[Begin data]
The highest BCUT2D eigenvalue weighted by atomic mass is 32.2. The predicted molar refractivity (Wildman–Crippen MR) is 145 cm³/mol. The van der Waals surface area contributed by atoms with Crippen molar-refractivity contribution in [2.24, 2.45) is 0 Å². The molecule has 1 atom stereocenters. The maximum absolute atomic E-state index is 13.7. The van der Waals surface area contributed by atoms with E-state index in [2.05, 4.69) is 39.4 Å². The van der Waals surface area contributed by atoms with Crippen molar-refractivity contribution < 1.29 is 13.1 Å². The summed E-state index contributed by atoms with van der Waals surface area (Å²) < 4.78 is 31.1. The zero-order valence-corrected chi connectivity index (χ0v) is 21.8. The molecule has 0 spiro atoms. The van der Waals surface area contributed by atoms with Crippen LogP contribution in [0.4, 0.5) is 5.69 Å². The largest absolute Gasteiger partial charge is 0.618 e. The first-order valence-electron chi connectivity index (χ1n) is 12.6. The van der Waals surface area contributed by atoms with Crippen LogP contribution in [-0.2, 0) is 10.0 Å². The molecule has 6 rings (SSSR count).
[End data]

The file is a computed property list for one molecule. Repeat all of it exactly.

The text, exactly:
The highest BCUT2D eigenvalue weighted by atomic mass is 32.2. The predicted molar refractivity (Wildman–Crippen MR) is 145 cm³/mol. The van der Waals surface area contributed by atoms with Crippen molar-refractivity contribution in [2.24, 2.45) is 0 Å². The molecule has 1 atom stereocenters. The maximum absolute atomic E-state index is 13.7. The van der Waals surface area contributed by atoms with E-state index in [2.05, 4.69) is 39.4 Å². The van der Waals surface area contributed by atoms with Crippen molar-refractivity contribution < 1.29 is 13.1 Å². The summed E-state index contributed by atoms with van der Waals surface area (Å²) < 4.78 is 31.1. The zero-order valence-corrected chi connectivity index (χ0v) is 21.8. The molecule has 0 spiro atoms. The van der Waals surface area contributed by atoms with Crippen LogP contribution in [0.4, 0.5) is 5.69 Å². The largest absolute Gasteiger partial charge is 0.618 e. The first-order valence-electron chi connectivity index (χ1n) is 12.6. The van der Waals surface area contributed by atoms with Crippen LogP contribution in [-0.2, 0) is 10.0 Å². The molecule has 6 rings (SSSR count).